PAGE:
- European Council President Donald Tusk also voiced support for the missile strikes.
Al-Shabab militants, al-Qaeda allies who have been battling Somalia’s UN backed government, have been offered a 60-day amnesty amid a declaration of war on the group. Fighters who gave themselves up would receive training, employment and education, President Mohamed Abdullahi Farmajo said.
The Dalai Lama visited a Buddhist monastery in Dian’s disputed northeast border region, triggering an angry reaction from China. China’s foreign ministry noted that the visit by the exiled Tibetan spiritual leader, “severely harms China’s interest and the China-India relationship.”
North Korea fired a ballistic missile into the Sea of Japan from the east coast city of Sinpo, South Korean military confirmed. The launch was the latest in a series of missile a nuclear weapon tests that have drawn condemnation from the U.S. and other world powers.
An explosion killed 14 people on a subway in St. Petersburg, Russia leaving more than 40 other people injured. The blast occurred while President Vladimir Putin was in the city. Investigators were treating the incident as a possible terrorist attack. Authorities in the former Soviet republic of Kyrgyzstan said that one suspect was a Kyrgyz-born Russian, eight other have been arrested in connection with the bombing.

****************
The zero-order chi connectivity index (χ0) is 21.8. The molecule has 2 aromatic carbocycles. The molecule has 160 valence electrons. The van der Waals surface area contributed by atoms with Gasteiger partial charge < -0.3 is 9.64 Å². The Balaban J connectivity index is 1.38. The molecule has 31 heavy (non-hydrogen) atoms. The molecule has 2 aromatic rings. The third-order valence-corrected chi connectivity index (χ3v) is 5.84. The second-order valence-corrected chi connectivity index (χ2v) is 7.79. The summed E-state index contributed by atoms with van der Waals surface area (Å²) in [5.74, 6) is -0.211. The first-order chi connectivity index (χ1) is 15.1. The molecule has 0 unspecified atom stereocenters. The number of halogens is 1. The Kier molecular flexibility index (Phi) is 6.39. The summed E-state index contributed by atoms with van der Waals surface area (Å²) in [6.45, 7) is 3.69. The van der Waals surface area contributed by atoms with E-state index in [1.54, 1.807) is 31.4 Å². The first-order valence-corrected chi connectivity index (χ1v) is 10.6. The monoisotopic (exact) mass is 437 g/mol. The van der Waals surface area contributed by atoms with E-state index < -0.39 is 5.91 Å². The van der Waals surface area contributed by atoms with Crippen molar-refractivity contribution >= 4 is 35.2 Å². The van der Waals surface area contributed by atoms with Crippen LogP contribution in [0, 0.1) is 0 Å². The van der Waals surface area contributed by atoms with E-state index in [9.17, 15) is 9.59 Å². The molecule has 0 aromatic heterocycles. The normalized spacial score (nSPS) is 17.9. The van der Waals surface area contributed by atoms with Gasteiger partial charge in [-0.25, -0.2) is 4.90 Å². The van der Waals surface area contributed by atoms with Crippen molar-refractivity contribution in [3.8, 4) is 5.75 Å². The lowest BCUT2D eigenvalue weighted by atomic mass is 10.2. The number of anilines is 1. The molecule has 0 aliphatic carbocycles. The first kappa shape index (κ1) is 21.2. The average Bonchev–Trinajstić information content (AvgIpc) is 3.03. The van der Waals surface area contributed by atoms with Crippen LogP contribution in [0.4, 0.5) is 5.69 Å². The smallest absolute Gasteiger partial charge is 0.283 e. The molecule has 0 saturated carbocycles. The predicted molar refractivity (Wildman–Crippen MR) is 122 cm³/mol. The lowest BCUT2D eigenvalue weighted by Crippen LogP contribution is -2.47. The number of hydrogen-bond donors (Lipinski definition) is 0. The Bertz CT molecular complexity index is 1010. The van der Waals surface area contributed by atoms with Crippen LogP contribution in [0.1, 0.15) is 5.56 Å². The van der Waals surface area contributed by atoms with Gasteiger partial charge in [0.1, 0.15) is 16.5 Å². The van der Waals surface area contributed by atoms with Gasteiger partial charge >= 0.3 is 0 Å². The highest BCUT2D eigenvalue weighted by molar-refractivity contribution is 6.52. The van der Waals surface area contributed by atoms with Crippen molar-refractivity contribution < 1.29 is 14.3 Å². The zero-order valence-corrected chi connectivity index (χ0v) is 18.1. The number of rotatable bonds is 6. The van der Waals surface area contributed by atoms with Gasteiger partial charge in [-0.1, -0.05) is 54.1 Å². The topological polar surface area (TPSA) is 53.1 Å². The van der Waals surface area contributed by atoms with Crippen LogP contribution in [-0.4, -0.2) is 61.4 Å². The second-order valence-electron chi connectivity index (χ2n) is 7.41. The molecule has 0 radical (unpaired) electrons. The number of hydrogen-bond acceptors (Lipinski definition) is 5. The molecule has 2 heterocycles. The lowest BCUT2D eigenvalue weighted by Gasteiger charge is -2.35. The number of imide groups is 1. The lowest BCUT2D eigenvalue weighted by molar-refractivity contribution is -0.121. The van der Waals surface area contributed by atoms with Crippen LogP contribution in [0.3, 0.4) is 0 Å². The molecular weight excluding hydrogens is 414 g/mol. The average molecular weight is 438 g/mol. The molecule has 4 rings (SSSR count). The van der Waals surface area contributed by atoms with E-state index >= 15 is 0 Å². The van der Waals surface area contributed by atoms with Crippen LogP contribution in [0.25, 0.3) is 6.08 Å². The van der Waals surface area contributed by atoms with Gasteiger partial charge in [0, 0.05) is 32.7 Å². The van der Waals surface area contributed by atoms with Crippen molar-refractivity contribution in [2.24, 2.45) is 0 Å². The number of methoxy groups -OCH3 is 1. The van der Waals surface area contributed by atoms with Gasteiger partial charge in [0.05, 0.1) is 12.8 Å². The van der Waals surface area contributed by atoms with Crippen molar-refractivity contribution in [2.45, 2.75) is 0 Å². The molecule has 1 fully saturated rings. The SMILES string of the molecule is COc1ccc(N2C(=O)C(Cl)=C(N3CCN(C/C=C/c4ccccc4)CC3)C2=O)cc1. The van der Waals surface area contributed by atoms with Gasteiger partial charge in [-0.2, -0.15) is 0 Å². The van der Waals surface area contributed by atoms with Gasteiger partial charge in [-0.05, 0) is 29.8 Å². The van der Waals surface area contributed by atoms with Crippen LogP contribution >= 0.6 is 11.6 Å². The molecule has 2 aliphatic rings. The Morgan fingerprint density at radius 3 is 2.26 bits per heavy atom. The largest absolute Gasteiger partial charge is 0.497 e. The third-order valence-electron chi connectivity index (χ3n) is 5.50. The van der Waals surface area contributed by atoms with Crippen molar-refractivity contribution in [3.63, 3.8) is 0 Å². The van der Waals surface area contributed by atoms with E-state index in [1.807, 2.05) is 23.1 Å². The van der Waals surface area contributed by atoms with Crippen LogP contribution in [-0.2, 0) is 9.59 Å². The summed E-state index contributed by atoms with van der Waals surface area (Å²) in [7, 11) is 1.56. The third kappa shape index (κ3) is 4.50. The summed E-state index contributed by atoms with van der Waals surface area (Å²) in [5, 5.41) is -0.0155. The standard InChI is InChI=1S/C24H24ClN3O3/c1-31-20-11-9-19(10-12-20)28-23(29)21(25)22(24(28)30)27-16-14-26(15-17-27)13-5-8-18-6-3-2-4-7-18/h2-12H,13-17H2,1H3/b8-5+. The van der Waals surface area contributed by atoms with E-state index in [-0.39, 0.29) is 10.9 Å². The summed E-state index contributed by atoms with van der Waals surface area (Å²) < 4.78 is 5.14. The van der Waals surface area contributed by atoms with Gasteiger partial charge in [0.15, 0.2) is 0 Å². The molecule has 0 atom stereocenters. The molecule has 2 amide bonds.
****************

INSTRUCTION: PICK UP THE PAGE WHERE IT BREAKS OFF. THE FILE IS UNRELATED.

Three people were killed when a truck ploughed into a crowd on a shopping street and crashed into a department store in central Stockholm on Friday. Sweden's Prime Minister Stefan Lofven said everything indicates it was "a terror attack."
U.S. President Donald Trump praised Egyptian President Abdel Fattah el-Sisi after the two met in the White House. Sisi was barred from the White House under former President Barack Obama over his record on human rights. Trump pledged his support for Sisi and said the U.S. and Egypt would work together to fight terrorism.
Chinese state media say U.S. President Donald Trump has accepted an invitation from his Chinese counterpart to visit China later this year. The official Xinhua News Agency reported late Thursday that Trump will travel to China at an "early date" in 2017 but gave no details. Trump and Chinese President Xi Jinping held their first meeting this week at Trump's Mar-a-Lago estate in Florida.
In a seven to three ruling, the Supreme Court in Brazil banned federal and civil police officers as well as firefighters from going on strike, barring it as unconstitutional. The judges said that anyone working directly in the area of public security had no right to go on strike “in any form or manner” because they carried out “an essential activity for the safeguarding of the public order.”
Venezuelan security forces clashed with protesters on the streets of Caracas as thousands gathered to protest the Supreme Court’s decision to seize power from the legislature.
Lenín Moreno, Ecuador’s ruling party candidate, is celebrating his narrow presidential election victory as 99% of the votes are counted. However, the leftwing candidate is facing fraud allegations from opposition candidate Guillermo Lasso, whose supporters have been protesting in the streets.